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Animal research

04 - 12 - 2017

Animal models

Françoise Barré-Sinoussi and Xavier Montagutelli from the Pasteur Institute explain animal models.


In a July 2015 publication, which GIRCOR translated into French, two researchers from the Pasteur Institute, Françoise Barré-Sinoussi, winner of the 2008 Nobel Prize in Medicine, and Xavier Montagutelli, recall the reasons for the use of animals in scientific and medical research.



The similarities between mammals and humans are very important. They share many diseases such as diabetes, hypertension, cancer, allergies and many infectious or parasitic diseases, to the point that 90% of veterinary drugs are very similar or identical to human drugs.


The extreme complexity of living organisms such as humans and mammals does not allow today to simulate their function using in vitro artificial systems.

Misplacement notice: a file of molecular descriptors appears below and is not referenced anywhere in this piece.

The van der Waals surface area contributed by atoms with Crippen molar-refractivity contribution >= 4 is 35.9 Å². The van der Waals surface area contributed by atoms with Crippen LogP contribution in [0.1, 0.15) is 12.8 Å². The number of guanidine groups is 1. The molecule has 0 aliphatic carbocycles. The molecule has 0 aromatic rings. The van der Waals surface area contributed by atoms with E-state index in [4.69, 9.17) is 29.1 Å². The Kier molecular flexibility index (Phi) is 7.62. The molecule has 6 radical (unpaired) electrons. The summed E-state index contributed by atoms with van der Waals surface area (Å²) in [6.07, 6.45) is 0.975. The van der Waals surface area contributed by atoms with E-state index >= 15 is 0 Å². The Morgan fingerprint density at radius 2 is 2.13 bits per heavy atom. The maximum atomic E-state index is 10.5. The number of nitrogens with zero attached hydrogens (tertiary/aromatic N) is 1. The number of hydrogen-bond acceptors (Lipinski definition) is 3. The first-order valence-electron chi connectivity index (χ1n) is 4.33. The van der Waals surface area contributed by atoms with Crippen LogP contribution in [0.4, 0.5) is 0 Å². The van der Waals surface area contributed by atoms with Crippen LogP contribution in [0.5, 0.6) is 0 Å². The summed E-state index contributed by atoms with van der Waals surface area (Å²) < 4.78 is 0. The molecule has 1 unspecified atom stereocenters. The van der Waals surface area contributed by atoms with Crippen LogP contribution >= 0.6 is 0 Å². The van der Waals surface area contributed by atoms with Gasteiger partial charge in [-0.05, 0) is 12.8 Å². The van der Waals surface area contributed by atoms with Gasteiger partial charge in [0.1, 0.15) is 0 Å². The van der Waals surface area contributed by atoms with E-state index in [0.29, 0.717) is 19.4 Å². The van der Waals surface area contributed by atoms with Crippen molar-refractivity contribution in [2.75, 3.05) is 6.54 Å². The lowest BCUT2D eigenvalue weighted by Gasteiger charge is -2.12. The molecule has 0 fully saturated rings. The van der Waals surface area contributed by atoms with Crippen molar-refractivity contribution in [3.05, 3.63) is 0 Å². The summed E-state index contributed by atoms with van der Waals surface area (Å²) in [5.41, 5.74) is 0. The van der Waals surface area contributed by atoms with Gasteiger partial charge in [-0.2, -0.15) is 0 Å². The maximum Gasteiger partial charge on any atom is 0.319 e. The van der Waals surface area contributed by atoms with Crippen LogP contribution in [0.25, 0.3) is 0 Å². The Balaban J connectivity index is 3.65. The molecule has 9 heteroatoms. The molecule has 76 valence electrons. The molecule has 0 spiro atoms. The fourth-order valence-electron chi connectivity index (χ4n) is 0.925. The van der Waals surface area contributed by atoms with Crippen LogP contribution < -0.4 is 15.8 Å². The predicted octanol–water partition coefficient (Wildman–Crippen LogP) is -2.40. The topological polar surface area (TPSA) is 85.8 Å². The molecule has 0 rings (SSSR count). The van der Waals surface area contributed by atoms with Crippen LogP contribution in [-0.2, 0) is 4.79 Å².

The results obtained on animal models are not always transposable to humans. The 95% homology between human and mouse genes gives way to many differences that are more and more understood and taken into account in research projects and the interpretation of results. These question even less the interest of animal models as they can be the source of discoveries and new therapies.


Different inbred lines of mice can give different results. Again, the point is not that animal models are unreliable, but that they reproduce and allow to explore the variety of symptoms observed in humans who also react differently to the same diseases.


Xavier Montagutelli presents this publication and the regulatory framework for animal research in a video.